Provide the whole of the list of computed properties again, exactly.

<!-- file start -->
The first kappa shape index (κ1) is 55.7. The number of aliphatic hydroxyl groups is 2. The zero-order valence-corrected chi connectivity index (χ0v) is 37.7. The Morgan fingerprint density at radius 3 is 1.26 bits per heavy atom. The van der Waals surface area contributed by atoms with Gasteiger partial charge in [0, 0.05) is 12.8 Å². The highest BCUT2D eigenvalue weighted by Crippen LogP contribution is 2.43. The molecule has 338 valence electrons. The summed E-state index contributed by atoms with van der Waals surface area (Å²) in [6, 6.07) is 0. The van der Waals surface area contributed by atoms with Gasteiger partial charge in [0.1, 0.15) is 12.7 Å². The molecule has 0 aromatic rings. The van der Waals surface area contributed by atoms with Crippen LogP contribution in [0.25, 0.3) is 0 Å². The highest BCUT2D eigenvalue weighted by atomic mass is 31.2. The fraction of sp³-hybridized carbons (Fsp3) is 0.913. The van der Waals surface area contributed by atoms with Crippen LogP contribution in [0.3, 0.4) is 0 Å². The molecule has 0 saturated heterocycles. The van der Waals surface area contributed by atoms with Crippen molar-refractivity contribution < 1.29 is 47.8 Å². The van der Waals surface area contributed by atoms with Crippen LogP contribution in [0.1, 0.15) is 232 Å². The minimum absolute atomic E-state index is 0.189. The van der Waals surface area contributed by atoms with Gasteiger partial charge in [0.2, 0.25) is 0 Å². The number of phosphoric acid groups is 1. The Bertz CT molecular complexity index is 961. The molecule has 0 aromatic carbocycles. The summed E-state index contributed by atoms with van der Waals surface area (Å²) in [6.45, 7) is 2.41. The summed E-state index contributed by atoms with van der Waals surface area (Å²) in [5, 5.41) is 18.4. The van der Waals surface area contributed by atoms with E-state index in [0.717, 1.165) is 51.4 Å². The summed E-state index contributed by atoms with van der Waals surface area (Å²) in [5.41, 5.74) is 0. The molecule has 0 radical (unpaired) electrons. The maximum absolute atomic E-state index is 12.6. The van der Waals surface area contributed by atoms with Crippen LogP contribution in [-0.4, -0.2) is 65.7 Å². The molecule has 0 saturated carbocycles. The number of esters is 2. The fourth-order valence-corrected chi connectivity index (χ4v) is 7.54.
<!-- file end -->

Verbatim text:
The first kappa shape index (κ1) is 55.7. The number of aliphatic hydroxyl groups is 2. The zero-order valence-corrected chi connectivity index (χ0v) is 37.7. The Morgan fingerprint density at radius 3 is 1.26 bits per heavy atom. The van der Waals surface area contributed by atoms with Gasteiger partial charge in [0, 0.05) is 12.8 Å². The highest BCUT2D eigenvalue weighted by Crippen LogP contribution is 2.43. The molecule has 338 valence electrons. The summed E-state index contributed by atoms with van der Waals surface area (Å²) in [6, 6.07) is 0. The van der Waals surface area contributed by atoms with Gasteiger partial charge in [0.1, 0.15) is 12.7 Å². The molecule has 0 aromatic rings. The van der Waals surface area contributed by atoms with Crippen LogP contribution in [0.25, 0.3) is 0 Å². The highest BCUT2D eigenvalue weighted by atomic mass is 31.2. The fraction of sp³-hybridized carbons (Fsp3) is 0.913. The van der Waals surface area contributed by atoms with Crippen LogP contribution in [0.3, 0.4) is 0 Å². The molecule has 0 saturated heterocycles. The van der Waals surface area contributed by atoms with Crippen molar-refractivity contribution < 1.29 is 47.8 Å². The van der Waals surface area contributed by atoms with Crippen LogP contribution in [0.1, 0.15) is 232 Å². The minimum absolute atomic E-state index is 0.189. The van der Waals surface area contributed by atoms with Gasteiger partial charge in [0.2, 0.25) is 0 Å². The number of phosphoric acid groups is 1. The Bertz CT molecular complexity index is 961. The molecule has 0 aromatic carbocycles. The summed E-state index contributed by atoms with van der Waals surface area (Å²) in [6.45, 7) is 2.41. The summed E-state index contributed by atoms with van der Waals surface area (Å²) in [5, 5.41) is 18.4. The van der Waals surface area contributed by atoms with E-state index in [0.717, 1.165) is 51.4 Å². The summed E-state index contributed by atoms with van der Waals surface area (Å²) in [5.41, 5.74) is 0. The molecule has 0 radical (unpaired) electrons. The maximum absolute atomic E-state index is 12.6. The van der Waals surface area contributed by atoms with Crippen LogP contribution in [-0.4, -0.2) is 65.7 Å². The molecule has 0 saturated carbocycles. The number of esters is 2. The fourth-order valence-corrected chi connectivity index (χ4v) is 7.54.